The increased challenge of recruiting has only strengthened Lavington's resolve to develop the most exciting young players on its books.
New coach Dylan Weeding won't be wheeling out any new faces when the season starts on October 23 but the former East Albury mentor is excited by the prospect of the talent at his disposal.
Taking charge of the reigning premiers, his remit is clear.
"We've got some really good 16 and 17-year-old kids in Oscar Lyons and Eddy Schultheis and it's getting them ingrained in the structure of our club," Weeding said.
"It's so hard to recruit guys locally now that the future of your club sits within that age bracket. You need to hold onto those kids and really develop them.
"Lavi have been the benchmark or thereabouts for the last couple of years so we're lucky that we can massage those boys in, rather than just throwing them in and saying 'go and find your way.'
"We've got some really good players to work with them and be there for them through that journey."
Both players, top-order batters, scored the majority of their runs in second-grade cricket last season but are determined to make the step up.
"Oscar hits the ball cleanly," Weeding said.
"Over the last couple of years I've had a fair bit to do with him through the Riverina academy and he's started to understand batting in gears.
"He's not coming out all guns blazing but equally he doesn't just sit there and face out maiden after maiden. He's got the shots and he's started to understand when to use them.
"There will be times in games when he is able to do that but there will also be times when he'll have to come out and fight hard for us.
"A few of the boys have said he's almost a different kid to last year.
"Six months is a long time for kids of that age, where they start to find their way with other things like school, work and life in general.
"He's no longer a boy, he's a young man, and I'm really excited to see him come on again.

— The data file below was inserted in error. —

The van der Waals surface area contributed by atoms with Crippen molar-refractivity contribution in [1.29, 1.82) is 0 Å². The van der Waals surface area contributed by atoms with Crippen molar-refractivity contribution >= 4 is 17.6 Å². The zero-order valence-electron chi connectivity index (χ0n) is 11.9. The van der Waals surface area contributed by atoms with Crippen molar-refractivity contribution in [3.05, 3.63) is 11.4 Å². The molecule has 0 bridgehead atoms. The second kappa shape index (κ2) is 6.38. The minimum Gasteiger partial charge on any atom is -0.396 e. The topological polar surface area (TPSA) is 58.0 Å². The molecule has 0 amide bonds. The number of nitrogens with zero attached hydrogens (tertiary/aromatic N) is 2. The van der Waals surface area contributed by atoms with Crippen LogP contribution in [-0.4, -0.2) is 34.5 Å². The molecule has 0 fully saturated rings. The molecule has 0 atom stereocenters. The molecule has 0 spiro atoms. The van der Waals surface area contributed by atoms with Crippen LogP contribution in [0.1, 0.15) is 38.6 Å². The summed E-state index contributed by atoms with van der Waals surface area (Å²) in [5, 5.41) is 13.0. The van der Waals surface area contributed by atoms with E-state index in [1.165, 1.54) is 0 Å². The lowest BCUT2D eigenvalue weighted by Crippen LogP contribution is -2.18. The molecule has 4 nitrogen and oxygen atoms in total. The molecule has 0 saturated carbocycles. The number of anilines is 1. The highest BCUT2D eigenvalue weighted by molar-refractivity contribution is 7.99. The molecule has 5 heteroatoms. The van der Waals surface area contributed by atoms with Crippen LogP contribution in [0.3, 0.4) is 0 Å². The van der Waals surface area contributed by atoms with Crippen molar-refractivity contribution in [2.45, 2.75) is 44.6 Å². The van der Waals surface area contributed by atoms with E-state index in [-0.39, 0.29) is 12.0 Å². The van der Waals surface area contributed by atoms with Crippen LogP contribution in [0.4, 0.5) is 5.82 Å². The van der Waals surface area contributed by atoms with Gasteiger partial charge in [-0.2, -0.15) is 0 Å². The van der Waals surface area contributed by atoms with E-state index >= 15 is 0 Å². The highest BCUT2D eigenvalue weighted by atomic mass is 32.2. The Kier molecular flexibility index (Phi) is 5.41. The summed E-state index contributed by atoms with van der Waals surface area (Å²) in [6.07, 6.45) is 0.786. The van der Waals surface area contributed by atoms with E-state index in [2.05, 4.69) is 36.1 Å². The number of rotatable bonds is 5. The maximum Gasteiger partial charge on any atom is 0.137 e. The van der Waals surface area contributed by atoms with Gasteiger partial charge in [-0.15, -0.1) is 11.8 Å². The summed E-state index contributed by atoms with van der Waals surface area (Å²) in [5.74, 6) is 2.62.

"Eddy's a year younger but he's had a massive pre-season, hit thousands of balls and done a fair bit of hard work.
"He's a big strong kid with a massive future."
The attitude of both players has already caught their coach's eye.
"It's that age where natural talent only gets you so far," Weeding said.
"You see it all the time in the pathway stuff where naturally talented players get to their ceiling and then it comes down to whether you want to work really hard to get better or you're happy just being what you are.
"Those two boys have both proved to me in the last six to eight weeks alone that they really want to do the work.
"Eddy is running 5k every day, hitting thousands of balls and Oscar's the same.
"He's really put his head down and said 'I want to play senior cricket and I want to be good doing it' rather than just making up the numbers.
"He really wants to fit in and play a role for our team.
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"The talent is there, it's about attitude now and I think they've both got it between the ears to say 'righto, how do we get to the next level?' which is really exciting."
So what are the hurdles Weeding has faced when it comes to recruitment?
"Blokes are happy where they're playing," he said.
"Some people don't want to play T20 or one-day cricket, they're two-day cricketers so they're not playing at all.
"There are just so many options as to where you can play.
"It's good we have 32 clubs in the region but with that amount of teams, we probably don't have the talent across Albury-Wodonga to really load up the top sides.
"I've pushed the same message for the last five or six years at East Albury as well. It's really important you can grow your own and bring kids through because it's easier than trying to generate the funds to pay people to come and play for you.
"That's not the path we want to go down and we didn't do any recruiting this year because we're pretty happy with the squad we've got.
"These young boys coming through will top up what we lost but our core group is a pretty good age to be playing A-grade cricket, all around that 28 to 32 mark."
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